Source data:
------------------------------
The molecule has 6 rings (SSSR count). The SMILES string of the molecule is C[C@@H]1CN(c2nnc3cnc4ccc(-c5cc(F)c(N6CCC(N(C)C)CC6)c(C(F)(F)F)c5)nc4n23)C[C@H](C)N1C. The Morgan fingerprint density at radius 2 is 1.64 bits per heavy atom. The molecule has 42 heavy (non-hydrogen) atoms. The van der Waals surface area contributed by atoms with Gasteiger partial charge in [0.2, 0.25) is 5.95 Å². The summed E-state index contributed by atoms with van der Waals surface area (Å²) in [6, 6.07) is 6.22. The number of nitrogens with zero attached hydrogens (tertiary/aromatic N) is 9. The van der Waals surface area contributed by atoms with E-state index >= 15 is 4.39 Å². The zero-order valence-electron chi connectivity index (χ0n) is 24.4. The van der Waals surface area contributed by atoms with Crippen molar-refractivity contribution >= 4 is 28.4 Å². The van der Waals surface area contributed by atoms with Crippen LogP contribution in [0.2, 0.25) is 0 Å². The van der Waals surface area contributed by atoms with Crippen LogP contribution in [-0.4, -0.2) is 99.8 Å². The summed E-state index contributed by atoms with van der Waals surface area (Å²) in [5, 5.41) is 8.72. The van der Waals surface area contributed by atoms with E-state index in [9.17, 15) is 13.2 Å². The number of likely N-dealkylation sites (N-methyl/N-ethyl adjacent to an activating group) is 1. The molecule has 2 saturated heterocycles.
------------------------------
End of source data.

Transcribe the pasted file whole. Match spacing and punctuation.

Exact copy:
The molecule has 6 rings (SSSR count). The SMILES string of the molecule is C[C@@H]1CN(c2nnc3cnc4ccc(-c5cc(F)c(N6CCC(N(C)C)CC6)c(C(F)(F)F)c5)nc4n23)C[C@H](C)N1C. The Morgan fingerprint density at radius 2 is 1.64 bits per heavy atom. The molecule has 42 heavy (non-hydrogen) atoms. The van der Waals surface area contributed by atoms with Gasteiger partial charge in [0.2, 0.25) is 5.95 Å². The summed E-state index contributed by atoms with van der Waals surface area (Å²) in [6, 6.07) is 6.22. The number of nitrogens with zero attached hydrogens (tertiary/aromatic N) is 9. The van der Waals surface area contributed by atoms with E-state index >= 15 is 4.39 Å². The zero-order valence-electron chi connectivity index (χ0n) is 24.4. The van der Waals surface area contributed by atoms with Crippen molar-refractivity contribution >= 4 is 28.4 Å². The van der Waals surface area contributed by atoms with Crippen LogP contribution in [0.2, 0.25) is 0 Å². The van der Waals surface area contributed by atoms with Crippen LogP contribution in [-0.4, -0.2) is 99.8 Å². The summed E-state index contributed by atoms with van der Waals surface area (Å²) in [5, 5.41) is 8.72. The van der Waals surface area contributed by atoms with E-state index in [9.17, 15) is 13.2 Å². The number of likely N-dealkylation sites (N-methyl/N-ethyl adjacent to an activating group) is 1. The molecule has 2 saturated heterocycles.